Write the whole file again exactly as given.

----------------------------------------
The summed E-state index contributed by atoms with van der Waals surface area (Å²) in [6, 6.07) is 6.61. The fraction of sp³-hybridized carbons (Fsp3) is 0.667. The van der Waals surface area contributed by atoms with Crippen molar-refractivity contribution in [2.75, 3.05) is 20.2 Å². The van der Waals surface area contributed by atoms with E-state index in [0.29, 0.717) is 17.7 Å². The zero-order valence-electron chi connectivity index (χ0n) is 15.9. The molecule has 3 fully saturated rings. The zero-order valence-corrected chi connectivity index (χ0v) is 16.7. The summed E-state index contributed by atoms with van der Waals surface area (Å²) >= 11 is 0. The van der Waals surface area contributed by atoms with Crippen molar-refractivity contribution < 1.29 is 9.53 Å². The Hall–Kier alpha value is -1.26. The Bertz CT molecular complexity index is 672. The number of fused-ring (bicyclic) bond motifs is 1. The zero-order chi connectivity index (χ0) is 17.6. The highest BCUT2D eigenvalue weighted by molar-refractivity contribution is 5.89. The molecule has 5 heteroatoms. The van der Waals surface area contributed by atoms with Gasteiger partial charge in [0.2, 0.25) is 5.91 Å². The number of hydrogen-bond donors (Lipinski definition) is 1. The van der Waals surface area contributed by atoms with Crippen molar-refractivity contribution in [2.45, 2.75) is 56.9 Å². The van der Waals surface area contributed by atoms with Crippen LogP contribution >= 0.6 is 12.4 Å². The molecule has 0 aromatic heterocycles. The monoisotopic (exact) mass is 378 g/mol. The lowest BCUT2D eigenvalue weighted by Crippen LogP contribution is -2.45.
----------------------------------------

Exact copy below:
The summed E-state index contributed by atoms with van der Waals surface area (Å²) in [6, 6.07) is 6.61. The fraction of sp³-hybridized carbons (Fsp3) is 0.667. The van der Waals surface area contributed by atoms with Crippen molar-refractivity contribution in [2.75, 3.05) is 20.2 Å². The van der Waals surface area contributed by atoms with E-state index in [0.29, 0.717) is 17.7 Å². The zero-order valence-electron chi connectivity index (χ0n) is 15.9. The molecule has 3 fully saturated rings. The zero-order valence-corrected chi connectivity index (χ0v) is 16.7. The summed E-state index contributed by atoms with van der Waals surface area (Å²) >= 11 is 0. The van der Waals surface area contributed by atoms with Crippen molar-refractivity contribution < 1.29 is 9.53 Å². The Hall–Kier alpha value is -1.26. The Bertz CT molecular complexity index is 672. The number of fused-ring (bicyclic) bond motifs is 1. The zero-order chi connectivity index (χ0) is 17.6. The highest BCUT2D eigenvalue weighted by molar-refractivity contribution is 5.89. The molecule has 5 heteroatoms. The van der Waals surface area contributed by atoms with Gasteiger partial charge in [0.2, 0.25) is 5.91 Å². The number of hydrogen-bond donors (Lipinski definition) is 1. The van der Waals surface area contributed by atoms with Crippen molar-refractivity contribution in [2.45, 2.75) is 56.9 Å². The van der Waals surface area contributed by atoms with Crippen LogP contribution >= 0.6 is 12.4 Å². The molecule has 0 aromatic heterocycles. The monoisotopic (exact) mass is 378 g/mol. The lowest BCUT2D eigenvalue weighted by Crippen LogP contribution is -2.45.